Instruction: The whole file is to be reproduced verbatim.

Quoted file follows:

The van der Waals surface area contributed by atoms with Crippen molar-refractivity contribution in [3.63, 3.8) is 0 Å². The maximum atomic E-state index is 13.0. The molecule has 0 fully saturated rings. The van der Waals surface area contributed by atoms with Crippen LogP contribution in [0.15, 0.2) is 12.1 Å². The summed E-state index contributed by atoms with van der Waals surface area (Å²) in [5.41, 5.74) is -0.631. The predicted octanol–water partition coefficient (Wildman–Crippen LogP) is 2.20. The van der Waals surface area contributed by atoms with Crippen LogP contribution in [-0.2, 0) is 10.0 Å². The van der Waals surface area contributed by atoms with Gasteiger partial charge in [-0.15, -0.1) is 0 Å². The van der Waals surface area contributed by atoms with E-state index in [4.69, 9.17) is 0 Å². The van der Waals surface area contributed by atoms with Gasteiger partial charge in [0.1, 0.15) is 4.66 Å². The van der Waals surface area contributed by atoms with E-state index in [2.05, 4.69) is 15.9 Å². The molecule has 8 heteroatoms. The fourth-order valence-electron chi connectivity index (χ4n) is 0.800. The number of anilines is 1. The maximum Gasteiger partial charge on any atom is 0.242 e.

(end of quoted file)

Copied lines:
The van der Waals surface area contributed by atoms with Crippen molar-refractivity contribution in [3.63, 3.8) is 0 Å². The maximum atomic E-state index is 13.0. The molecule has 0 fully saturated rings. The van der Waals surface area contributed by atoms with Crippen LogP contribution in [0.15, 0.2) is 12.1 Å². The summed E-state index contributed by atoms with van der Waals surface area (Å²) in [5.41, 5.74) is -0.631. The predicted octanol–water partition coefficient (Wildman–Crippen LogP) is 2.20. The van der Waals surface area contributed by atoms with Crippen LogP contribution in [-0.2, 0) is 10.0 Å². The van der Waals surface area contributed by atoms with Gasteiger partial charge in [-0.15, -0.1) is 0 Å². The van der Waals surface area contributed by atoms with E-state index in [4.69, 9.17) is 0 Å². The van der Waals surface area contributed by atoms with Gasteiger partial charge in [0.1, 0.15) is 4.66 Å². The van der Waals surface area contributed by atoms with E-state index in [2.05, 4.69) is 15.9 Å². The molecule has 8 heteroatoms. The fourth-order valence-electron chi connectivity index (χ4n) is 0.800. The number of anilines is 1. The maximum Gasteiger partial charge on any atom is 0.242 e.